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Eurasian Hoopoe/ Upupa epops
Hoopoes are distinctive thrush-sized birds with striking black, white and pinkish plumage. Their round-ended wings and tail are black and white. Head, neck, upper back, and underparts pinkisht. They have large fan-like pinkish crests with black spots, which they can open out and close at will. Hoopoes have grey legs, blackish beaks and brown irises.
In spite of their striking appearance, they are able to conceal themselves readily if they feel threatened, and may be hard to observe. The Hoopoe is the only member of its family found in Europe.
Species: Upupa epops
Upupa epops africana, Johann Matthäus Bechstein, 1811
Range: Central Africa to South Africa. Much more rufous than nominate
Upupa epops ceylonensis, Heinrich Gottlieb Ludwig Reichenbach, 1853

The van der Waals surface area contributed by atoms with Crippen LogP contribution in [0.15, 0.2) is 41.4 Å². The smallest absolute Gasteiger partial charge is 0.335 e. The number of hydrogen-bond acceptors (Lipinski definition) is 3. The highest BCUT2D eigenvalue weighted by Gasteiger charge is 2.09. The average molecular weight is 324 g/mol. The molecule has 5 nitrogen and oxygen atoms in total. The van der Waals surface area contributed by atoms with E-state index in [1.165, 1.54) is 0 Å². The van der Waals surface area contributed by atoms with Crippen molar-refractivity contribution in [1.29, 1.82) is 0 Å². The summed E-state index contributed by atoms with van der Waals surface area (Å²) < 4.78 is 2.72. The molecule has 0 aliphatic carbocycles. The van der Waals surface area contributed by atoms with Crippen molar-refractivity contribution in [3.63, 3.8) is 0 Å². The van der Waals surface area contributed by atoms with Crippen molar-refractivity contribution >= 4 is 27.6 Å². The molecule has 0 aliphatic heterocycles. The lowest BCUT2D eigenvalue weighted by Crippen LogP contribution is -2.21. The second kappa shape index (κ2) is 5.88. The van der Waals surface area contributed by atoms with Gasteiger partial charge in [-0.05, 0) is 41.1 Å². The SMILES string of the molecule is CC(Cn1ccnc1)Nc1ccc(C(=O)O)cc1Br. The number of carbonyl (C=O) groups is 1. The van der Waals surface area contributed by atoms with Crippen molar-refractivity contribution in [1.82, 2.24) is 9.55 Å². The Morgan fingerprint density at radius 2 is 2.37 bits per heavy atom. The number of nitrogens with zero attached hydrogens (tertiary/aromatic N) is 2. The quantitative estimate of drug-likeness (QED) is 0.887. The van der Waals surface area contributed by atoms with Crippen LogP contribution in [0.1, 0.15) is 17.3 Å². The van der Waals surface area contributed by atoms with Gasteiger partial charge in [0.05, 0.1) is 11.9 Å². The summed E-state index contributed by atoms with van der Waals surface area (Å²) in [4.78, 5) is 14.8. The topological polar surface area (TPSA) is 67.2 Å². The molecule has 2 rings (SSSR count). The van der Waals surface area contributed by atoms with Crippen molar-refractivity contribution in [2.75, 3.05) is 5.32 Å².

Range: Indian Subcontinent. Smaller than nominate, more rufous overall, no white in crest
Upupa epops epops (nominate), Carolus Linnaeus, 1758
Range: NW Africa, Canary Islands, and from Europe through to south central Russia, north west China and south to north west India
Upupa epops longirostris, Thomas Caverhill Jerdon, 1862
Range: South east Asia. Larger than nominate, pale
Upupa epops major, Christian Ludwig Brehm, 1855
Range: North east Africa – Larger than nominate, longer billed, narrower tailband, greyer upperparts
Upupa epops marginata, Jean Louis Cabanis & Ferdinand Heine, 1860
Range: Madagascar. Larger, much more pale than U. e. africana
Upupa epops saturata, Axel Johan Einar Lönnberg, 1909
Range: Japan, Siberia to Tibet and south China. As nominate, greyer mantle, less pink below
Upupa epops senegalensis, William John Swainson, 1913
Range: Senegal to Ethiopia. Smaller than nominate, shorter winged
Upupa epops waibeli, Anton Reichenow, 1913
Range: Cameroon through to north Kenya. As U. e. senegalensis but darker plumage and more white on wings
Species in same genus
Upupa epops, Eurasian hoopoe